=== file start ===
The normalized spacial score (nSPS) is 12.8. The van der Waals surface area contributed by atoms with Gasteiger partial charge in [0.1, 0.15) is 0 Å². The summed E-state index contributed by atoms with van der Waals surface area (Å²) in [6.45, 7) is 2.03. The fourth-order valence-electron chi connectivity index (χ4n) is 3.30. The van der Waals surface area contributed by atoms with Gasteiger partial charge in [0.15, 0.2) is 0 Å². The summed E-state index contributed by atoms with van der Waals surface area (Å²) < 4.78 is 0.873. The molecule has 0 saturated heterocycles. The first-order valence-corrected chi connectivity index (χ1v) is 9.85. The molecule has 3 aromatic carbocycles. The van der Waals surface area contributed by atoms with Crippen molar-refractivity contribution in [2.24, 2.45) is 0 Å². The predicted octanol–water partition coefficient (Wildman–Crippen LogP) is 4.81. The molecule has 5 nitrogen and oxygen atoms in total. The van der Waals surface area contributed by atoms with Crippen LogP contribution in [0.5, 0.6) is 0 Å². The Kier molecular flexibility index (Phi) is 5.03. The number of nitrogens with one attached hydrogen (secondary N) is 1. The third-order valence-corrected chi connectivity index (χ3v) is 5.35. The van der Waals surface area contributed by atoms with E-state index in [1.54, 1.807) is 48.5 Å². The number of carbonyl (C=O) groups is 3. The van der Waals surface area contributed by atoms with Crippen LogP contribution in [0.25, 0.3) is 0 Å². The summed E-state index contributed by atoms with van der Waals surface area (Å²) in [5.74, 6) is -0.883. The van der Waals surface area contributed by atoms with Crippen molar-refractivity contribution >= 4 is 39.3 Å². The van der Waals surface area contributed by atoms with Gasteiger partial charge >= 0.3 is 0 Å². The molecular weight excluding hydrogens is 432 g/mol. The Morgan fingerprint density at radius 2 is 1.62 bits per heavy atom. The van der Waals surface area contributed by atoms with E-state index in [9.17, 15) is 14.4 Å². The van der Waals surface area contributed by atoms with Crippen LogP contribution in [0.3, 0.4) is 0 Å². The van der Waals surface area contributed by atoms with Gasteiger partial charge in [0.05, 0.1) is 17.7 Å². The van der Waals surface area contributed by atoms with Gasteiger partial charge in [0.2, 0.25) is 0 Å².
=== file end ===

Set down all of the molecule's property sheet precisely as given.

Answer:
The normalized spacial score (nSPS) is 12.8. The van der Waals surface area contributed by atoms with Gasteiger partial charge in [0.1, 0.15) is 0 Å². The summed E-state index contributed by atoms with van der Waals surface area (Å²) in [6.45, 7) is 2.03. The fourth-order valence-electron chi connectivity index (χ4n) is 3.30. The van der Waals surface area contributed by atoms with Gasteiger partial charge in [0.15, 0.2) is 0 Å². The summed E-state index contributed by atoms with van der Waals surface area (Å²) < 4.78 is 0.873. The molecule has 0 saturated heterocycles. The first-order valence-corrected chi connectivity index (χ1v) is 9.85. The molecule has 3 aromatic carbocycles. The van der Waals surface area contributed by atoms with Crippen molar-refractivity contribution in [2.24, 2.45) is 0 Å². The predicted octanol–water partition coefficient (Wildman–Crippen LogP) is 4.81. The molecule has 5 nitrogen and oxygen atoms in total. The van der Waals surface area contributed by atoms with Crippen LogP contribution in [0.5, 0.6) is 0 Å². The Kier molecular flexibility index (Phi) is 5.03. The number of nitrogens with one attached hydrogen (secondary N) is 1. The third-order valence-corrected chi connectivity index (χ3v) is 5.35. The van der Waals surface area contributed by atoms with E-state index in [1.54, 1.807) is 48.5 Å². The number of carbonyl (C=O) groups is 3. The van der Waals surface area contributed by atoms with Crippen LogP contribution in [0.25, 0.3) is 0 Å². The summed E-state index contributed by atoms with van der Waals surface area (Å²) in [5.74, 6) is -0.883. The van der Waals surface area contributed by atoms with Crippen molar-refractivity contribution >= 4 is 39.3 Å². The van der Waals surface area contributed by atoms with Gasteiger partial charge >= 0.3 is 0 Å². The molecular weight excluding hydrogens is 432 g/mol. The Morgan fingerprint density at radius 2 is 1.62 bits per heavy atom. The van der Waals surface area contributed by atoms with E-state index in [9.17, 15) is 14.4 Å². The van der Waals surface area contributed by atoms with Crippen LogP contribution in [0.3, 0.4) is 0 Å². The van der Waals surface area contributed by atoms with Gasteiger partial charge in [0.05, 0.1) is 17.7 Å². The van der Waals surface area contributed by atoms with Gasteiger partial charge in [0.2, 0.25) is 0 Å².